So to the OP, go ahead and call GM, they will be happy to come read your recorder, which reports things like throttle and brake position. In your case, it will show you had your foot on the go vs stop peddle. I understand you may think otherwise, but the data recorder will show your recollection isn't too be replied on.
I am human, I won't deny that - Perhaps I'm expecting things that aren't there. I'm not demanding a recall, didn't yell at the GM rep, and haven't threatened a lawsuit. Just stating that the parking assist feature needs some work to make it clearer to the user to keep your foot on the brake before it engages the assist feature.

That simple change would have prevented me from being caught off guard by the reverse speed that it took off at. I sure didn't expect the car to reverse as fast as it did, from my perspective, it was far faster than what I was prepared to react to.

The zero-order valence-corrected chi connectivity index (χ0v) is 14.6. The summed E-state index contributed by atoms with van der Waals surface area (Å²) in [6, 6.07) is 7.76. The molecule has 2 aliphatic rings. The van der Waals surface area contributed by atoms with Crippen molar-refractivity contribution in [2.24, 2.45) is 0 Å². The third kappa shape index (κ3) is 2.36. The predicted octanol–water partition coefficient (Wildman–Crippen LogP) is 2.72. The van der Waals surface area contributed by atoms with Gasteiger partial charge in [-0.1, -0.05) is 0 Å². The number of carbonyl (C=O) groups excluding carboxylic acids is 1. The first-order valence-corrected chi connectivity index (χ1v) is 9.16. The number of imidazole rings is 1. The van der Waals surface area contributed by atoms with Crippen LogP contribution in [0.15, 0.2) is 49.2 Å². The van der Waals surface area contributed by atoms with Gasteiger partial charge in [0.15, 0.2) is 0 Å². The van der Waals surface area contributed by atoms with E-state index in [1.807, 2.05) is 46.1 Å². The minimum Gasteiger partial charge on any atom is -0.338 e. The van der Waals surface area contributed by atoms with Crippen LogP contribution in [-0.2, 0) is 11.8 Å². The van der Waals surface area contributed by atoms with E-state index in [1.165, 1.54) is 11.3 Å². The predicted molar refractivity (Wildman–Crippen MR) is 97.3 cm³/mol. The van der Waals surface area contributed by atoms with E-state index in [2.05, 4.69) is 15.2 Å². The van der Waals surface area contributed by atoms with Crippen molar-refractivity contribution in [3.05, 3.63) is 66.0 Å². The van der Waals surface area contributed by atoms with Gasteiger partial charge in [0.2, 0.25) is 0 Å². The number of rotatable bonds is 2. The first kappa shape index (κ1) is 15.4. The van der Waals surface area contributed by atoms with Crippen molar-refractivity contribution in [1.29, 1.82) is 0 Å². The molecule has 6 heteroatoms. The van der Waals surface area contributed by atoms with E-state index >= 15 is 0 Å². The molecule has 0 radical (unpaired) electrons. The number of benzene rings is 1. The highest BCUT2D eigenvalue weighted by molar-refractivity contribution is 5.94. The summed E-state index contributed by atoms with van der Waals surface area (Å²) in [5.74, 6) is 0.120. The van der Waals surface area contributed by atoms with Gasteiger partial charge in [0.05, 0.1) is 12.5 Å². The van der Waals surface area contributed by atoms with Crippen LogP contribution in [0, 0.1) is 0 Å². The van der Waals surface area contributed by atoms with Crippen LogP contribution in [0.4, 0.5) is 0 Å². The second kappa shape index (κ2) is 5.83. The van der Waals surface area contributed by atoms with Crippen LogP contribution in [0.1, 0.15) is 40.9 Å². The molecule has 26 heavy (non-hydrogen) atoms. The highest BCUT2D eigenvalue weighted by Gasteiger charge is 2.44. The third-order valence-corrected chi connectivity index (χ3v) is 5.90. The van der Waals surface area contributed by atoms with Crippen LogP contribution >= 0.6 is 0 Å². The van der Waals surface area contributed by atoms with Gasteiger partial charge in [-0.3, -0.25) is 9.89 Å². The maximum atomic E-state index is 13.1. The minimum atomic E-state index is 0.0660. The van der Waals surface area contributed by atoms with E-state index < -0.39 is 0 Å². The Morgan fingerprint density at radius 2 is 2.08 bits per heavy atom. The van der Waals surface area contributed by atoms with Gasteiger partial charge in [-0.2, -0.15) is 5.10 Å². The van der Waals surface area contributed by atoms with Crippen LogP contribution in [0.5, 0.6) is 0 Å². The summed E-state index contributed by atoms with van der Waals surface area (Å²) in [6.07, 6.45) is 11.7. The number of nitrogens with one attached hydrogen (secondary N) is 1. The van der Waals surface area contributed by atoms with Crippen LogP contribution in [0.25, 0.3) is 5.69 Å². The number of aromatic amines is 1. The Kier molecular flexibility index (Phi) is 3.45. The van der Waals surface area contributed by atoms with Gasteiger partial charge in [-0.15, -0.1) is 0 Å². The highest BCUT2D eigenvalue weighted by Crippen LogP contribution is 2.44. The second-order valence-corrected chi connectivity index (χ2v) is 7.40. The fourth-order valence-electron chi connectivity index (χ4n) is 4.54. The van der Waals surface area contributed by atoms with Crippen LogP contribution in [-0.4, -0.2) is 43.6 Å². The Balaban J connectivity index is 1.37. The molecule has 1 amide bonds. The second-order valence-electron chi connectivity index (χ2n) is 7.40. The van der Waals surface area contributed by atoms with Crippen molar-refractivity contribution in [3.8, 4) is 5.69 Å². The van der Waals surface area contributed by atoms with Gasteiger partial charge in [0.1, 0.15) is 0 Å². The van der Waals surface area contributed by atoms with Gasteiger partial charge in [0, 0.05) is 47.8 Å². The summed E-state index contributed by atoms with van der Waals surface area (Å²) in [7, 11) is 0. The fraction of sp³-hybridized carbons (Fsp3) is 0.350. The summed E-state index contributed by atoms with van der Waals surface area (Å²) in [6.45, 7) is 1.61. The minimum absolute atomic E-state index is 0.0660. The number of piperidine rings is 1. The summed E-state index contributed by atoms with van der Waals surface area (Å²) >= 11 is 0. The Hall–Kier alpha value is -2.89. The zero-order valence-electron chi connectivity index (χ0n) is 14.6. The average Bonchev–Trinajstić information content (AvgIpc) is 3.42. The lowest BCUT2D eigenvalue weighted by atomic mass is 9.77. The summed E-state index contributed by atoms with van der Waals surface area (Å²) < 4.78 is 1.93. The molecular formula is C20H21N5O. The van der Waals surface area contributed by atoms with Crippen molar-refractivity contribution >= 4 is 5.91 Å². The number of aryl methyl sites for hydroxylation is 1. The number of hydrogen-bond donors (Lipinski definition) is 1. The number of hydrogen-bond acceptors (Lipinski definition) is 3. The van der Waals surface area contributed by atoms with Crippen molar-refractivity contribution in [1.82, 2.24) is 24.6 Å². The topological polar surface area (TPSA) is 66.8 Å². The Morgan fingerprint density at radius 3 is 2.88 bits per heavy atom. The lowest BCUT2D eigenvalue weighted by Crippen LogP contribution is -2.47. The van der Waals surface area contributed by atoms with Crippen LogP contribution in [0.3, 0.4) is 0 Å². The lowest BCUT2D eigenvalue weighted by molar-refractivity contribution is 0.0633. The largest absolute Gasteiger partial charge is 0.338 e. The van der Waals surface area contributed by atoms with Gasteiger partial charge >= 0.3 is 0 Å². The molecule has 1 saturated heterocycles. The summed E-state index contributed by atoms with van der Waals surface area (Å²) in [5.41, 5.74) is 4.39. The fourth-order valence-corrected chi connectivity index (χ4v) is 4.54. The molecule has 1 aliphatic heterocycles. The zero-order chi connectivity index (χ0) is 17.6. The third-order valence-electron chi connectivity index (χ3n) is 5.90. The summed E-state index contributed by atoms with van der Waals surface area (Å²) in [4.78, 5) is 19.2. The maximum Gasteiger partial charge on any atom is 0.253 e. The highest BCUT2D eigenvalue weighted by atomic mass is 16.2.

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Too narrow of a point...We cannot guarantee he would be alive today if AP never existed; if he's okay with not paying attention to the road with AP, he probably breaks other rules such as texting and driving even when manually driving...We also do not know if AP had saved him from potential accidents in the past...
LOL, pure speculation and not engaging the topic at hand. It's right there for all to see, a clear failure of today's self-driving technology, proof that an attentive driver is needed at all times. This accident is clear proof of that. It also validates often-stated concerns that AP, by its very nature (autonomy) lulls the human's attentiveness. So when AP errs, the lulled human's attention may not be there to intervene. So why bother with it? Classic man-in-the-loop problem. More cybernetic work required. QED